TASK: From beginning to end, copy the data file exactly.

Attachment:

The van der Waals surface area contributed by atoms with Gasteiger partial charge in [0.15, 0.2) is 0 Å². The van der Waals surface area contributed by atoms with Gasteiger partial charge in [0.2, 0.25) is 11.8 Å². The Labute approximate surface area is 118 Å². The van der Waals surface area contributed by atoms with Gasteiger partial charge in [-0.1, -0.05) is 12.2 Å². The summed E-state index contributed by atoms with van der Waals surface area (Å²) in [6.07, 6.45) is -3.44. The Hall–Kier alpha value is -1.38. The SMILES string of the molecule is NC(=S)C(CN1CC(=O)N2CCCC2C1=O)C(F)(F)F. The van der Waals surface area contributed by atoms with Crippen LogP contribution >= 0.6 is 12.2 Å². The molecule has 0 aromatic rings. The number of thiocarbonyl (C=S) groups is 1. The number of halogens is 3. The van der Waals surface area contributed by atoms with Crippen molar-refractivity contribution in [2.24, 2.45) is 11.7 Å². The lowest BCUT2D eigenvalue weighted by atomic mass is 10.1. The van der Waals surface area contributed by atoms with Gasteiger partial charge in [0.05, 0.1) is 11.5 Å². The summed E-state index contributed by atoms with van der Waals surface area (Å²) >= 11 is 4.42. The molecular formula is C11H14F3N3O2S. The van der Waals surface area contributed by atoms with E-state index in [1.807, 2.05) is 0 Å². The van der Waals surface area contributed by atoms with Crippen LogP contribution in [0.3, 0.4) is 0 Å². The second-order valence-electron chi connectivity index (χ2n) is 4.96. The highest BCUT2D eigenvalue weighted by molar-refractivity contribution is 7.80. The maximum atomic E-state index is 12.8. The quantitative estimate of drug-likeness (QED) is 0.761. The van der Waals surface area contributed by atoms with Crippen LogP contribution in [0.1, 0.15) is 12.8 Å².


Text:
The van der Waals surface area contributed by atoms with Gasteiger partial charge in [0.15, 0.2) is 0 Å². The van der Waals surface area contributed by atoms with Gasteiger partial charge in [0.2, 0.25) is 11.8 Å². The Labute approximate surface area is 118 Å². The van der Waals surface area contributed by atoms with Gasteiger partial charge in [-0.1, -0.05) is 12.2 Å². The summed E-state index contributed by atoms with van der Waals surface area (Å²) in [6.07, 6.45) is -3.44. The Hall–Kier alpha value is -1.38. The SMILES string of the molecule is NC(=S)C(CN1CC(=O)N2CCCC2C1=O)C(F)(F)F. The van der Waals surface area contributed by atoms with Crippen LogP contribution >= 0.6 is 12.2 Å². The molecule has 0 aromatic rings. The number of thiocarbonyl (C=S) groups is 1. The number of halogens is 3. The van der Waals surface area contributed by atoms with Crippen molar-refractivity contribution in [2.24, 2.45) is 11.7 Å². The lowest BCUT2D eigenvalue weighted by atomic mass is 10.1. The van der Waals surface area contributed by atoms with Gasteiger partial charge in [0.05, 0.1) is 11.5 Å². The summed E-state index contributed by atoms with van der Waals surface area (Å²) >= 11 is 4.42. The molecular formula is C11H14F3N3O2S. The van der Waals surface area contributed by atoms with E-state index in [1.807, 2.05) is 0 Å². The van der Waals surface area contributed by atoms with Crippen LogP contribution in [0.3, 0.4) is 0 Å². The second-order valence-electron chi connectivity index (χ2n) is 4.96. The highest BCUT2D eigenvalue weighted by molar-refractivity contribution is 7.80. The maximum atomic E-state index is 12.8. The quantitative estimate of drug-likeness (QED) is 0.761. The van der Waals surface area contributed by atoms with Crippen LogP contribution in [0.1, 0.15) is 12.8 Å².